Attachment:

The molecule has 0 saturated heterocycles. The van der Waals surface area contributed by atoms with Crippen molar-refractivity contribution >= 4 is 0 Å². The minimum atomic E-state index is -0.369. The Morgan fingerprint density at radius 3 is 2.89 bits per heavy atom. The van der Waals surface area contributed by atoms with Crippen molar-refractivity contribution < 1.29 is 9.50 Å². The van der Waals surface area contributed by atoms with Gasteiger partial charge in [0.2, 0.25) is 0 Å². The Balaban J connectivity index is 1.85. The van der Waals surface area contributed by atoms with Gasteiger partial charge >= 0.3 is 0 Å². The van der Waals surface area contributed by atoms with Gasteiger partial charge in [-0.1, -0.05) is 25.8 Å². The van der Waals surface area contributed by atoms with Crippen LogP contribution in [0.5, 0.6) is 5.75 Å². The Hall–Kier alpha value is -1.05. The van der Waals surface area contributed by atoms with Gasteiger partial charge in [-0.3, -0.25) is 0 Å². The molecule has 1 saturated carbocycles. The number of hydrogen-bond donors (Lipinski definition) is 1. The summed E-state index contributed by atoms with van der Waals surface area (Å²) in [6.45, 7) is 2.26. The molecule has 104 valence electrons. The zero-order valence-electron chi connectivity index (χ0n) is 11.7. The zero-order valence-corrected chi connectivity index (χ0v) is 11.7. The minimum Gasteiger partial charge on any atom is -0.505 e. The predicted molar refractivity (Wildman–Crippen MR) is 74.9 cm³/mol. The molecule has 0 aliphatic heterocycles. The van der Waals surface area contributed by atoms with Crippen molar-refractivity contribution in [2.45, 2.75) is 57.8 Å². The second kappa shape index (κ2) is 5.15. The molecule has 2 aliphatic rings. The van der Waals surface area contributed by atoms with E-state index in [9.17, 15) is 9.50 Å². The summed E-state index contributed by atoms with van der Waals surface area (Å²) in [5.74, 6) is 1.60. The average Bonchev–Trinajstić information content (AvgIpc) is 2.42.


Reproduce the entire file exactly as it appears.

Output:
The molecule has 0 saturated heterocycles. The van der Waals surface area contributed by atoms with Crippen molar-refractivity contribution >= 4 is 0 Å². The minimum atomic E-state index is -0.369. The Morgan fingerprint density at radius 3 is 2.89 bits per heavy atom. The van der Waals surface area contributed by atoms with Crippen molar-refractivity contribution < 1.29 is 9.50 Å². The van der Waals surface area contributed by atoms with Gasteiger partial charge in [0.2, 0.25) is 0 Å². The Balaban J connectivity index is 1.85. The van der Waals surface area contributed by atoms with Gasteiger partial charge >= 0.3 is 0 Å². The van der Waals surface area contributed by atoms with Gasteiger partial charge in [-0.1, -0.05) is 25.8 Å². The van der Waals surface area contributed by atoms with Crippen LogP contribution in [0.5, 0.6) is 5.75 Å². The Hall–Kier alpha value is -1.05. The van der Waals surface area contributed by atoms with Gasteiger partial charge in [-0.3, -0.25) is 0 Å². The molecule has 1 saturated carbocycles. The number of hydrogen-bond donors (Lipinski definition) is 1. The summed E-state index contributed by atoms with van der Waals surface area (Å²) in [6.45, 7) is 2.26. The molecule has 104 valence electrons. The zero-order valence-electron chi connectivity index (χ0n) is 11.7. The zero-order valence-corrected chi connectivity index (χ0v) is 11.7. The minimum Gasteiger partial charge on any atom is -0.505 e. The predicted molar refractivity (Wildman–Crippen MR) is 74.9 cm³/mol. The molecule has 0 aliphatic heterocycles. The van der Waals surface area contributed by atoms with Crippen molar-refractivity contribution in [2.45, 2.75) is 57.8 Å². The second kappa shape index (κ2) is 5.15. The molecule has 2 aliphatic rings. The van der Waals surface area contributed by atoms with E-state index in [9.17, 15) is 9.50 Å². The summed E-state index contributed by atoms with van der Waals surface area (Å²) in [5.74, 6) is 1.60. The average Bonchev–Trinajstić information content (AvgIpc) is 2.42.